I know Tom Wright affirms substitutionary atonement: I have heard him defend it, from Romans 8:3-4. Yet the massive story of Israel is replete with sacrificial references – e.g., to Passover, to the slaughter of bull and goat on yom kippurim – which are then explicitly said to be fulfilled by Jesus in the New Testament. Yet not a word on this from Wright….

    But the debate continues. Back in 1999 Carey Newman edited a collection of articles assessing Wright’s position: Jesus and the Restoration of Israel (IVP). And Wright’s newish book on Justification (IVP, 2009) has certainly not put an end to the debates. Indeed, the larger debate between the Old and New Perspectives on Paul continues to bubble along.

    While I tend to side with folks like Carson and Piper on this, the debate is massive and complex, and trying to hear what each one is saying is important. But I don’t expect the debate to go away anytime soon.

    Bill Muehlenberg, CultureWatch

  13. Further to what I said about terminology: I would be wary of assuming that when Wright says “substitutionary atonement” he means precisely what reformed protestant theology would understand by that phrase.

    I have been led to believe that he may mean something more along these lines: Jesus took upon himself all the hurts, victimisation, oppressions and injustices that sinful human beings inflict on each other. He took this great burden upon himself, the consequences of all our sins, in our place; he lifted the burden off our shoulders so that we no longer have to bear it, and can be set free; thus our sins are atoned for.

    If this is indeed what Wright means by “substitutionary atonement” (and I welcome further clarification on whether or not this is the case), it is not the biblical doctrine of substitutionary atonement — that Christ was cursed by the Father instead of us; that he was pierced for our transgressions, and the chastisement that brought us peace was laid upon him.

    It is the old distinction between expiation and propitiation: did Christ’s death deal merely with the stain of our sin on a horizontal level, or did it deal with the consequences of our sin on a vertical level; namely, the wrath of God. It is possible to develop a merely expiatory understanding of atonement from Rom 8:3-4 which might suggest that this is why Wright is comfortable using this text. On the other hand, the sacrificial system emphasises the vertical, propitiatory aspect of atonement. Does Wright’s reluctance to talk about this aspect of atonement reveal something about what he really thinks?

    As you say Bill, the debate is not over. I suspect that in another 5-10 years time it will be clearer where Wright really stands on all of these issues; and judging by the direction that the ship appears to be sailing in at present I would wager that he will end up well and truly outside the evangelical reformed camp.

    Jereth Kok

  14. Thanks Jereth and Bill,

    You both make valid points.

    Three things are stopping me right now from responding:

    1. I’d have to sit down and look intently at what Wright has written, which will probably take more time than I have.
    2. If I do manage to do that and write a post, it’ll likely run to several hundred words (far too long for this forum).
    3. It’ll no doubt take the conversation in a direction that is far removed from Bill’s original article.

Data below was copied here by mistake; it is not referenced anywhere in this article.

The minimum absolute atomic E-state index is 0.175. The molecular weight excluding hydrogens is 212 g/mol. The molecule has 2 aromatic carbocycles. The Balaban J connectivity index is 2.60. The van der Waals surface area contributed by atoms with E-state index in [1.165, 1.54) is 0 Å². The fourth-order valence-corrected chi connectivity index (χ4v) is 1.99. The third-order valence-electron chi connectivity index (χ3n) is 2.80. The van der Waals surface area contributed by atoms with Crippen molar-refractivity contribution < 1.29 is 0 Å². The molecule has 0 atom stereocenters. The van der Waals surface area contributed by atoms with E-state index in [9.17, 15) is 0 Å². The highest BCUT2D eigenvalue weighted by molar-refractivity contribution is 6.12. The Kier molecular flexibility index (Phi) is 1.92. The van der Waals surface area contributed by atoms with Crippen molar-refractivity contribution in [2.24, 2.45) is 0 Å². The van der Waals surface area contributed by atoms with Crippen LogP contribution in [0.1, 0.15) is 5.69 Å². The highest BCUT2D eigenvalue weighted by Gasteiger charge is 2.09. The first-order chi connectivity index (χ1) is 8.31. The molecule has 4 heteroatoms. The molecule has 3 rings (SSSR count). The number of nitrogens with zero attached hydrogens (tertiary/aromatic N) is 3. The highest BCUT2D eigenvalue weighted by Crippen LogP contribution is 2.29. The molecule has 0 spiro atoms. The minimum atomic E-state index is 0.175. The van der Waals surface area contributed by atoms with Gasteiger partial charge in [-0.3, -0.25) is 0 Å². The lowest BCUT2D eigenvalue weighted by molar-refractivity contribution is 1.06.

Just one thing Jereth. You suggest that when Wright uses the phrase, “substitutionary atonement”, he may not be using it in a Protestant Reformed sense. Now, this well may be true, but the issue is not whether Wright’s views (on this or any other matter) line up with what the Reformers taught. The real issue is whether what he says is faithful to the biblical witness. I think we have to remember that whilst we will forever be in the Reformers’ debt, we should not think of their readings of scripture, or their theological formulations, as infallible.

    And I must confess my own bias towards Wright, partly due to the fact that a few years ago – when I was on the brink of giving up the Christian faith – I stumbled upon Wright’s website. His essays and articles constituted one of the main reasons why I still count myself a passionate follower of Christ. So please forgive me if I sometimes step in to defend him (not that his being wrong on an issue would somehow impair my own faith though!).

    Scott Buchanan

  15. Thanks Scott

    You are right on all three points. And I obviously have a high view of Wright for the most part, given that I have two dozen of his volumes (then again I have three dozen of Carson’s!). But the debate is quite complex, and as you rightly point out, as much as we are indebted to the Reformers, they were not infallible, and Scripture must be our ultimate authority. So there will always be ongoing discussions of some of these key issues.

    As to the NPP, in addition to Sanders, Dunn and others, we must recall that Wright often differs with them. As to critiques of the NPP, a few obvious volumes to pursue would be:

    Kim, Seyoon, Paul and the New Perspective: Second Thoughts on the Origin of Paul’s Gospel. Eerdmans, 2002.
    Piper, John, The Future of Justification: A Response to N. T. Wright. Crossway, 2007.
    Stuhlmacher, Peter, Revisiting Paul’s Doctrine of Justification: A Challenge to the New Perspective. IVP, 2002.
    Waters, Guy Prentiss, Justification and the New Perspective on Paul. Presbyterian and Reformed, 2004.

    Also the 2-volume set:
    Carson, D.A., Peter O’Brien and Seifrid, eds., Justification and Variegated Nomism: Vol. 1: The Complexities Of Second Temple Judaism. Baker, 2001.
    Carson, D.A., Peter O’Brien and Seifrid, eds., Justification and Variegated Nomism: Vol. 2: The Paradoxes of Paul. Baker, 2004.

    It is a big discussion with much complexity, and will likely continue for quite some time.

    Bill Muehlenberg, CultureWatch